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fragmented UDP packets?

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All packets can be fragmented by routers on the net, although the OS kernel of your machine makes the reassembly transparent to the application developper. Your application won''t know any difference and the total packet size that was sent will be correct on the receiving end. If possible, make your UDP packets shorter than 1400 bytes for better performance; some routers just hate large (>16K) packets and delay some of the sub-packets on purpose.

-cb

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quote:
Original post by BeanDog
Note: Under WinSock2, a UDP packet of size greater than 512 bytes may fragment. Keep ''em small!



That''s not true at all. winsock doesn''t define the standard - it''s just an API. RFC 768 defines the UDP protocol, not Winsock - UPD always, no matter which API you''re using, gaurantees that if a packet arrives to the client, it will arrive whole.

A packet may be fragmented by a router, but is always reassembled by the networking layer before being returned to the application.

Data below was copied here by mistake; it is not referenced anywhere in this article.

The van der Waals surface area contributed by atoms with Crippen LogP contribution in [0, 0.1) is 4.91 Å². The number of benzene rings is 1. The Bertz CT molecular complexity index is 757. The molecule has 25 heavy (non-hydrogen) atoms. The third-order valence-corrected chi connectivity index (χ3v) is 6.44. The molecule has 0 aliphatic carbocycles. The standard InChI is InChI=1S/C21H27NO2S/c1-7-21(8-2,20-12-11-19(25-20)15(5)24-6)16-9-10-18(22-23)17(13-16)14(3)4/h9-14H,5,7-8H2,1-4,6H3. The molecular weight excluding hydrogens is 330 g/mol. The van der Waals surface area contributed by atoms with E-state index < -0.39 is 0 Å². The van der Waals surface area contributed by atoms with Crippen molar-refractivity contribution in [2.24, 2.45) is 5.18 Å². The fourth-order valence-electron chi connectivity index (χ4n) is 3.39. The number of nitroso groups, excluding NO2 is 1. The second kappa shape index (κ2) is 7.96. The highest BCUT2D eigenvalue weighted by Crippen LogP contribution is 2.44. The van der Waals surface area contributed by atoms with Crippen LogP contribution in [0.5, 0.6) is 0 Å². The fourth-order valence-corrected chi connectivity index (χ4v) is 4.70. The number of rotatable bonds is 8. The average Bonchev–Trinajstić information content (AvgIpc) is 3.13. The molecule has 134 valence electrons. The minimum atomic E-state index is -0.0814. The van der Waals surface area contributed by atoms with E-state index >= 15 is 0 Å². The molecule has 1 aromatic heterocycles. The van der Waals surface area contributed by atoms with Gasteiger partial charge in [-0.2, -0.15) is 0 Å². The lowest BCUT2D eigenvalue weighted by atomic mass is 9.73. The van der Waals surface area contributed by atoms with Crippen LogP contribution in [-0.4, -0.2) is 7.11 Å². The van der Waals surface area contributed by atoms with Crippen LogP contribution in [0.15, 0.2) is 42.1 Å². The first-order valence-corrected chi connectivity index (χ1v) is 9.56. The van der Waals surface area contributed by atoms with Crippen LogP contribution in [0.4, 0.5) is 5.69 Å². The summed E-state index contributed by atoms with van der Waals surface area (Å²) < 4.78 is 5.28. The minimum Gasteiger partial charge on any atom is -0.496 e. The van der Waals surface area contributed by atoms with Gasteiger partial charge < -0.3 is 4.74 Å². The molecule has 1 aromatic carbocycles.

If I had my way, I''d have all of you shot!


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From MSDN:
iMaxUdpDg
The size in bytes of the largest User Datagram Protocol (UDP) datagram that can be sent or received by a Windows Sockets application. If the implementation imposes no limit, iMaxUdpDg is zero. In many implementations of Berkeley sockets, there is an implicit limit of 8192 bytes on UDP datagrams (which are fragmented if necessary). A Windows Sockets implementation can impose a limit based, for instance, on the allocation of fragment reassembly buffers. The minimum value of iMaxUdpDg for a compliant Windows Sockets implementation is 512.

I suppose you are right. But you still don''t want to send over 512 bytes at a time, since Winsock allows the send command to fail if the datagram is bigger than 512 bytes on some implementations.



~BenDilts( void );

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